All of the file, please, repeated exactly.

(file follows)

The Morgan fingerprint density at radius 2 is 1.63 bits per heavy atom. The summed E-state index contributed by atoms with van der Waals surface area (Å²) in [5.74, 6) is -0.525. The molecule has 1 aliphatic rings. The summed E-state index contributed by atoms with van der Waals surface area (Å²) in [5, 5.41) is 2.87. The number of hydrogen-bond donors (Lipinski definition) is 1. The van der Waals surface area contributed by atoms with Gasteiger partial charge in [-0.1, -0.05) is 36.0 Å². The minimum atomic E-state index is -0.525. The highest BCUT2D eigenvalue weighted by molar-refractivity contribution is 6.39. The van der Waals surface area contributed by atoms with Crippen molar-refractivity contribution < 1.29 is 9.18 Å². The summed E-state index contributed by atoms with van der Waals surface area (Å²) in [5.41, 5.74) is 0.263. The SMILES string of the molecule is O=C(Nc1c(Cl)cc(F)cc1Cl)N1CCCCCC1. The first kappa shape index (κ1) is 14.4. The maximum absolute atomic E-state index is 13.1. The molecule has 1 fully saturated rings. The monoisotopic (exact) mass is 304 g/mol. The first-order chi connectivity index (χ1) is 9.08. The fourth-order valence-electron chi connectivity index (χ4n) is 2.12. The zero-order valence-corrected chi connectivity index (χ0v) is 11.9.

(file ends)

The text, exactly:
The Morgan fingerprint density at radius 2 is 1.63 bits per heavy atom. The summed E-state index contributed by atoms with van der Waals surface area (Å²) in [5.74, 6) is -0.525. The molecule has 1 aliphatic rings. The summed E-state index contributed by atoms with van der Waals surface area (Å²) in [5, 5.41) is 2.87. The number of hydrogen-bond donors (Lipinski definition) is 1. The van der Waals surface area contributed by atoms with Gasteiger partial charge in [-0.1, -0.05) is 36.0 Å². The minimum atomic E-state index is -0.525. The highest BCUT2D eigenvalue weighted by molar-refractivity contribution is 6.39. The van der Waals surface area contributed by atoms with Crippen molar-refractivity contribution < 1.29 is 9.18 Å². The summed E-state index contributed by atoms with van der Waals surface area (Å²) in [5.41, 5.74) is 0.263. The SMILES string of the molecule is O=C(Nc1c(Cl)cc(F)cc1Cl)N1CCCCCC1. The first kappa shape index (κ1) is 14.4. The maximum absolute atomic E-state index is 13.1. The molecule has 1 fully saturated rings. The monoisotopic (exact) mass is 304 g/mol. The first-order chi connectivity index (χ1) is 9.08. The fourth-order valence-electron chi connectivity index (χ4n) is 2.12. The zero-order valence-corrected chi connectivity index (χ0v) is 11.9.